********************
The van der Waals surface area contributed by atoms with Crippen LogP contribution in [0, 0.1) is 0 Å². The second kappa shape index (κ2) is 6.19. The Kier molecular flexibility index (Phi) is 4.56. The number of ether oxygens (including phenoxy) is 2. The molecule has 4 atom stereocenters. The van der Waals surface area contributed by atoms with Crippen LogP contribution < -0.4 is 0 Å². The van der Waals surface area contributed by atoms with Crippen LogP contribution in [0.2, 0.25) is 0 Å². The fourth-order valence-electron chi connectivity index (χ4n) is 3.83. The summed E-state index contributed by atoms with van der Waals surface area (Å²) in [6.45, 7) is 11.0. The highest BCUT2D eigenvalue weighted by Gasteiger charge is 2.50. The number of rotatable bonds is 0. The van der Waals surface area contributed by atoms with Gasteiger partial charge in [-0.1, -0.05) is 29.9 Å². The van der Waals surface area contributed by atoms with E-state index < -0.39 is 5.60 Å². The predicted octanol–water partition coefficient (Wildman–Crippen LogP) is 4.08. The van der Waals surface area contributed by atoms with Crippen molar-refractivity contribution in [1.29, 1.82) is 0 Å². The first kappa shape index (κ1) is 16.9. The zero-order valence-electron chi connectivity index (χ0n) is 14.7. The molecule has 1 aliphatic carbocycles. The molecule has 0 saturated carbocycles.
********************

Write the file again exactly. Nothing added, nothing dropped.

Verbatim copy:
The van der Waals surface area contributed by atoms with Crippen LogP contribution in [0, 0.1) is 0 Å². The second kappa shape index (κ2) is 6.19. The Kier molecular flexibility index (Phi) is 4.56. The number of ether oxygens (including phenoxy) is 2. The molecule has 4 atom stereocenters. The van der Waals surface area contributed by atoms with Crippen LogP contribution < -0.4 is 0 Å². The van der Waals surface area contributed by atoms with Crippen LogP contribution in [0.2, 0.25) is 0 Å². The fourth-order valence-electron chi connectivity index (χ4n) is 3.83. The summed E-state index contributed by atoms with van der Waals surface area (Å²) in [6.45, 7) is 11.0. The highest BCUT2D eigenvalue weighted by Gasteiger charge is 2.50. The number of rotatable bonds is 0. The van der Waals surface area contributed by atoms with Gasteiger partial charge in [-0.1, -0.05) is 29.9 Å². The van der Waals surface area contributed by atoms with E-state index < -0.39 is 5.60 Å². The predicted octanol–water partition coefficient (Wildman–Crippen LogP) is 4.08. The van der Waals surface area contributed by atoms with Crippen molar-refractivity contribution in [1.29, 1.82) is 0 Å². The first kappa shape index (κ1) is 16.9. The zero-order valence-electron chi connectivity index (χ0n) is 14.7. The molecule has 1 aliphatic carbocycles. The molecule has 0 saturated carbocycles.